Unquestionably, Russia is trying to get a strong grip on its own energy resources. I reckon, US is trying to do the same, except they have differences forces to confront. The main point of contention, and the one not touched on by Jeff, is that BP wants the venture to expand work within Russia, while TNK is more interested in securing oil interests outside of Russia. That approach allows it to stay out of Russia's overall energy policy (which is quite obvious) while diversifying the venues it plays in.

I have never stated that the way Russia is going about securing its energy resources is the right one. However, companies that invested and bribed their way into Russia, and they all did, should not be surprised when the pendulum swings all the way back. They had the power 15 years ago, now they don't. Tough luck, it's always been a dirty business.

I do recommend widening the number of news sources. If you are to read Russian based news sources, you'd be amazed at how much criticism is published (and not punished in any way, as opposed to what you might think) on a daily basis. Whether the government responds to it, now that's a separate issue familiar to many.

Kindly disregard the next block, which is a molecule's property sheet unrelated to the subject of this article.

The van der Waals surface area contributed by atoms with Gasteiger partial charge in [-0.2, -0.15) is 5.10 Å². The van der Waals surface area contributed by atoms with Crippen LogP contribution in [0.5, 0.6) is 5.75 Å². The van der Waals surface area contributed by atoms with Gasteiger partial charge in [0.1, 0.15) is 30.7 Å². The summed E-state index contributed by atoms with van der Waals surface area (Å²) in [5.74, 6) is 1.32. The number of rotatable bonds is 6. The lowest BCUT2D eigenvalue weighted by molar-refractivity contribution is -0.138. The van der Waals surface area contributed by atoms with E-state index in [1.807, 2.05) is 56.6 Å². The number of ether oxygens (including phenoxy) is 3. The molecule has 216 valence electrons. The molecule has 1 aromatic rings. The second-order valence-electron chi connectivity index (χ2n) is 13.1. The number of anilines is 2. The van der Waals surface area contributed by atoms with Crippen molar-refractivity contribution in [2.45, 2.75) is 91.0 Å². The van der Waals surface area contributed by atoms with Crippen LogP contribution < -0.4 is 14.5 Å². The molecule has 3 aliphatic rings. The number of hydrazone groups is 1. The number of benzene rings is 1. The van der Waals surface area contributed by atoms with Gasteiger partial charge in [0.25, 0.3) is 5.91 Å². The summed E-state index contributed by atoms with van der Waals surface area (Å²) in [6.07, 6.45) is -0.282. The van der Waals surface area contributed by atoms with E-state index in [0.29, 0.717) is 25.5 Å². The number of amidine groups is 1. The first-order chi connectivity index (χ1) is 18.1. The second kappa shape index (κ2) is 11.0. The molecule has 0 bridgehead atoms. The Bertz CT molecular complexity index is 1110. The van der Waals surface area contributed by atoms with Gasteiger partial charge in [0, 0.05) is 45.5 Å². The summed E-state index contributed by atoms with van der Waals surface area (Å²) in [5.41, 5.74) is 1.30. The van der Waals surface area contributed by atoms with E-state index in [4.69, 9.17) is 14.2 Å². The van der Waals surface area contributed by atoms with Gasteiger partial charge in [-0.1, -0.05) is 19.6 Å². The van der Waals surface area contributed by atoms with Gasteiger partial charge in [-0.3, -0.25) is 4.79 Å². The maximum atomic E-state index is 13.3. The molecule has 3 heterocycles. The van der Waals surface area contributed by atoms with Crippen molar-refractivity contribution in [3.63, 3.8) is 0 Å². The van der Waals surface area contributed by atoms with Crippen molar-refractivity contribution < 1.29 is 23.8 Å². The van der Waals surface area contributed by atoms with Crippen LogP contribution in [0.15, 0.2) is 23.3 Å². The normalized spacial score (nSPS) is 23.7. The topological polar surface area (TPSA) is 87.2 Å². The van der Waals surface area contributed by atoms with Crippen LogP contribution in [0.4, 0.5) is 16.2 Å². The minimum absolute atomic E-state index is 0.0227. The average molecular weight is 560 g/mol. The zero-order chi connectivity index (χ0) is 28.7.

Jeff Matthews said...


Why is Putin's past as a KGB agent "irrelevant"?

If a President of the United States had been a long-time CIA agent, you'd hear about it in every article and interview in every U.S. media outlet. It would be seen here as very relevant.

Why, again, is Putin's past "irrelevant" except that he wants it that way?


Reissuer said...

Thought it might be useful to note here that The St. Petersburg Times has published the Financial Times article from Monday, July 7, 2008 by George Robertson, deputy chairman of TNK-BP.

See: A Beacon in Crisis.

Do not have a copy of the full original FT story except this commentary on their site:

Robertson hits at BP partners.

Mikhail said...


This might be just the difficulty of reading a back and forth exchange on the blog, but I do not see where you can read "Putin's pass is irrelevant" in either one of my posts. What I am saying is that simply dismissing Putin as a former "KGB spy/agent/office" and a "Communist" is too misleading and oversimplified, especially considering the connotations those words have in the minds of most Americans. At best, this brings nothing to the discussion and therefore making it irrelevant. I will address those two "titles" separately.